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|Tencent revenue growth slows to a crawl following China’s crackdown on tech companies
Tencent Holdings has reported its slowest revenue growth on record, and cited China’s ongoing tech regulatory crackdown in a subsequent earnings call.To get more latest news on tencent, you can visit shine news official website.|
Revenue throughout Q1 2022 reached 135.5 billion yuan, a marginal increase from 135.3 billion yuan a year ago. As such, profit for the period was 23.4 billion yuan – a 51 per cent year-on-year decrease from 47.8 billion in 2021.
Tencent’s gaming business earnings fell around 20 per cent to 10.6 billion yuan, which the company attributed to disappointing revenue from titles including PUBG Mobile, despite signs of considerable success for Krafton, of which Tencent is Krafton’s second-largest shareholder, with 15.35 per cent.
Regulated Tencent attributed much of their decline to China’s regulatory crackdown on tech companies, including restrictions on duration of play for children. However, there are strong signs of a reversal of China’s strongarm tactics, including the recent decision to lift its games license freeze.
Although China has Martin Lau, president of Tencent, stated in an earnings call: “For this to translate to real impact on our business, there is going to be a time lag. “It will take some time for the corrective measures to be turned into normalised regulation, and then the specific supportive measures will be introduced. We would be working closely with regulators in the hope of seeing this transition happen.”Tencent’s games revenue slowdown was not mirrored in the firm’s performance in 2021, which increased 9.9 per cent to almost 220 billion yuan.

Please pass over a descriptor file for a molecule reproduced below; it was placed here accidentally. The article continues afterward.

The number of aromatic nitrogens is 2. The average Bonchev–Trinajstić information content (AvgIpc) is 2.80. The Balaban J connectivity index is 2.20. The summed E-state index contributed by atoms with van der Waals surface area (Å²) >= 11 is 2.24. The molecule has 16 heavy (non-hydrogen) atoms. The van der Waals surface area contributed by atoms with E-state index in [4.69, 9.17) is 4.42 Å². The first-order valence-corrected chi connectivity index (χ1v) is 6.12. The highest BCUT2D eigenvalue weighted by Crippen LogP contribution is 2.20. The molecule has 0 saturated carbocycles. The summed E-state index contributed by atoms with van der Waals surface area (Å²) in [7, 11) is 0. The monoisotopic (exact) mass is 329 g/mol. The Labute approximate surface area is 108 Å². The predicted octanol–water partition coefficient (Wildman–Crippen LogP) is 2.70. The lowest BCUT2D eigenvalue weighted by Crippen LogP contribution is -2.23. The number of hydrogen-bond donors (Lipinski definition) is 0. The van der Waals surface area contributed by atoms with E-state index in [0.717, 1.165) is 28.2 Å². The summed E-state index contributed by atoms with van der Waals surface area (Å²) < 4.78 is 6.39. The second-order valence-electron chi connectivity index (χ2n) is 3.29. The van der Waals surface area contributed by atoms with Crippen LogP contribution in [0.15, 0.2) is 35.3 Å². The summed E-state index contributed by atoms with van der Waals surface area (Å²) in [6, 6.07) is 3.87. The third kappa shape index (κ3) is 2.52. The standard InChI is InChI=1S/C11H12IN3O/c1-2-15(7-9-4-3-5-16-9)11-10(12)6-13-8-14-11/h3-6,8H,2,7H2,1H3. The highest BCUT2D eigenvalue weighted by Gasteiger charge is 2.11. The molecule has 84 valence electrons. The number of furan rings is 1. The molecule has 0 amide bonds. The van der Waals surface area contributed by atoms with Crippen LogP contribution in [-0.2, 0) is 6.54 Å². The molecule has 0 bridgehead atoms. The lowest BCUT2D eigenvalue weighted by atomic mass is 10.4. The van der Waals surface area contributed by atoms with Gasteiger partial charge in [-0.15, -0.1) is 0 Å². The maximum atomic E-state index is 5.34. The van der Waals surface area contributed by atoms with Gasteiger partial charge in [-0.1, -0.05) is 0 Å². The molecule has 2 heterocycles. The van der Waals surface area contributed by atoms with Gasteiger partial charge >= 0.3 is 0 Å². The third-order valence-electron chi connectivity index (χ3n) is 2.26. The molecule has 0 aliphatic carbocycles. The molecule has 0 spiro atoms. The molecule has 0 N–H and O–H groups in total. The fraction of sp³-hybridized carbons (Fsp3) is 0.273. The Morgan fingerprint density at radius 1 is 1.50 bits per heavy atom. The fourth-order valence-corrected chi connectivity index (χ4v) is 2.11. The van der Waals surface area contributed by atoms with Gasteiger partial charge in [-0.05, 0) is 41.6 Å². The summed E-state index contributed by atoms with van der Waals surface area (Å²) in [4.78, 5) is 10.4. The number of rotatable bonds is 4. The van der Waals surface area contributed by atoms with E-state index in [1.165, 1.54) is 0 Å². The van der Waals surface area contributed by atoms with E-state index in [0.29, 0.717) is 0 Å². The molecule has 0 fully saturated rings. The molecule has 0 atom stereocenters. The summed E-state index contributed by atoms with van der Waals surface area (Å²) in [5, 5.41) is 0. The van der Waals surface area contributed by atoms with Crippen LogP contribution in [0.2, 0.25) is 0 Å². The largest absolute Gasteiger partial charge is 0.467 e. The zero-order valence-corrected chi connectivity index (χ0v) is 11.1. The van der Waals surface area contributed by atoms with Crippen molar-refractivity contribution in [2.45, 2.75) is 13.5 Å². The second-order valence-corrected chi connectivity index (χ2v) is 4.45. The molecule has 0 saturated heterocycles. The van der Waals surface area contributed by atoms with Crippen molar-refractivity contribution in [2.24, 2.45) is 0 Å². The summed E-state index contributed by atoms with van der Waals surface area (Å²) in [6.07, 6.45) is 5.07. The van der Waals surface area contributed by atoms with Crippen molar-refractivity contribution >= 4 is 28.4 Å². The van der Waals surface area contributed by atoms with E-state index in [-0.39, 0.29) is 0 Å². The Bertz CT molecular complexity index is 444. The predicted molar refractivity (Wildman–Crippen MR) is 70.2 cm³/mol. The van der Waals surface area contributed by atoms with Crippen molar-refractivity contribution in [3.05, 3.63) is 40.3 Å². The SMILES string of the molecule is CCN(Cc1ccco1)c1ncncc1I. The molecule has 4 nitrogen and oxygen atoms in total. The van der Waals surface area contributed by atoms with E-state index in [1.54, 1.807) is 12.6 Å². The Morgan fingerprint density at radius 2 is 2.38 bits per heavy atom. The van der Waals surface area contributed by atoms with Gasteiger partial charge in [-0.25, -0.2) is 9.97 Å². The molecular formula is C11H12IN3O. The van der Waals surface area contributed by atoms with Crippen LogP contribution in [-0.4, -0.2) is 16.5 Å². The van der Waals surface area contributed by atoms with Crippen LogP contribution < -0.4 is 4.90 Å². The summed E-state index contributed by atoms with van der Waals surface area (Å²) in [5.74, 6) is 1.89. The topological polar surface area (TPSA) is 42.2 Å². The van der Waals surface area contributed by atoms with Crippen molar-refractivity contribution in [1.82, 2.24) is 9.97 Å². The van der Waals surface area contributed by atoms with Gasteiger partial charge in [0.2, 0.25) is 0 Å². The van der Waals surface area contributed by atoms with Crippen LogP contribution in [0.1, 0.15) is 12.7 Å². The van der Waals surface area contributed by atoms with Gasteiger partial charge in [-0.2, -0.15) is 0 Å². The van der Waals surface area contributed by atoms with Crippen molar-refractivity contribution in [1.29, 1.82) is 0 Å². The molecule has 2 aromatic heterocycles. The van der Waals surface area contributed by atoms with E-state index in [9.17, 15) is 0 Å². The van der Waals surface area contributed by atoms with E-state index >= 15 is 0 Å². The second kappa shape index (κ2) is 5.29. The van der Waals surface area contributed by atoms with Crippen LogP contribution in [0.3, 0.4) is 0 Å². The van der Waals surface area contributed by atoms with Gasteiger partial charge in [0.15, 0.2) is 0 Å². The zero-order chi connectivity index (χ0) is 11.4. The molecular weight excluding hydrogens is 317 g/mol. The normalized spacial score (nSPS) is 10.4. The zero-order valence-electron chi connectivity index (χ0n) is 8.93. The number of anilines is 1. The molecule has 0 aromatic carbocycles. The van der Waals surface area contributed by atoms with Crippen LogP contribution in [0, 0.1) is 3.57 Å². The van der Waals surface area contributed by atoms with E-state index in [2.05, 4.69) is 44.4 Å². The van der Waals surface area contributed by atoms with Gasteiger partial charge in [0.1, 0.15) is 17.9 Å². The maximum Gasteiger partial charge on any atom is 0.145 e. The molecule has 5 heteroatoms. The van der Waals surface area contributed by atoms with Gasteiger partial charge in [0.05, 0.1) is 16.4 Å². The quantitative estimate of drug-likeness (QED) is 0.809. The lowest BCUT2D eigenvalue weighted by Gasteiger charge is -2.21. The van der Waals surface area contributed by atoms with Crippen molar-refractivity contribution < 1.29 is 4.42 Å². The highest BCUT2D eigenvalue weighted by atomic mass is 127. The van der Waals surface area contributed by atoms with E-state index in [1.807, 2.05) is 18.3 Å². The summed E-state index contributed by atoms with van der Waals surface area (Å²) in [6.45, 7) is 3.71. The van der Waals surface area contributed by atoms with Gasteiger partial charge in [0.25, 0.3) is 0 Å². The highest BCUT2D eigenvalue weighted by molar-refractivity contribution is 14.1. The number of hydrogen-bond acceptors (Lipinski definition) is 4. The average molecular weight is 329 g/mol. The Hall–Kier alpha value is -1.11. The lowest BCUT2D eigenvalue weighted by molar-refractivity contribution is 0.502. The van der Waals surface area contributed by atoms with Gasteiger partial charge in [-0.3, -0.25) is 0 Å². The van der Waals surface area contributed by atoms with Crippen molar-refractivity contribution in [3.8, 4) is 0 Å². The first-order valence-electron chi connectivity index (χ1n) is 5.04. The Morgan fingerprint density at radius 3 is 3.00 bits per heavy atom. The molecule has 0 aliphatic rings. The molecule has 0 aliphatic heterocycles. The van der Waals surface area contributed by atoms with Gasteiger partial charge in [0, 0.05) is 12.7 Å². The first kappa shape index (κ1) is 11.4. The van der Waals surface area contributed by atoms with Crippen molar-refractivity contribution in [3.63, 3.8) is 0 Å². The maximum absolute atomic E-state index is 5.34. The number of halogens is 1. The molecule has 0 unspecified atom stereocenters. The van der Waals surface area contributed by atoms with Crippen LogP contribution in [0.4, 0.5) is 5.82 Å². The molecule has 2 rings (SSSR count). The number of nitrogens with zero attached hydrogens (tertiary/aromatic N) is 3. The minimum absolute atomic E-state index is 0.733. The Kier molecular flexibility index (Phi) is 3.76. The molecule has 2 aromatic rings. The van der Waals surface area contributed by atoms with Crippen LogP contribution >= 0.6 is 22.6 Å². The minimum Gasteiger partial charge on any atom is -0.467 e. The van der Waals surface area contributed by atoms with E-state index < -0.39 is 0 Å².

Tencent Holdings Ltd said it will shut down a service that allowed Chinese gamers to access overseas platforms to play unapproved foreign games, in a sign of tightening compliance as Chinese regulators more closely scrutinize the industry.
The country’s largest social and gaming firm said late on Wednesday it will on May 31 update its games speed booster mobile and desktop apps to new versions that would only support games operating in China.
The new versions will no longer allow users to access foreign games.Tencent first launched the apps in 2018. Such apps, which other companies like NetEase Inc also offer, act as network acceleration tools that help users boost their internet speeds.Unlike most countries, gamers in China are only allowed to play titles approved by the government and are not allowed to play with foreigners on foreign servers. While such foreign games are not explicitly blocked by online curbs, local internet speeds are generally too slow for gamers to access them.
As such, many gamers in China used such apps in practice to access unapproved foreign games such as Grand Theft Auto or Nintendo Co Ltd’s smash-hit Animal Crossing. The apps also over the years became grey-area channels for foreign game developers to reach users in the world’s largest gaming market. Tencent declined to provide further comment on why it had decided to make changes to the app. The move was greeted by Chinese gamers with dismay but also many said it was not surprising.This is expected given the direction things are going. It is harder to be a gamer in China by the day,” a Chinese internet user wrote on microblogging site Weibo.
The move comes days after China lifted a nine-month freeze on gaming licences. During this period gaming companies including Tencent made major adjustments to their business practices to comply with regulatory requests.
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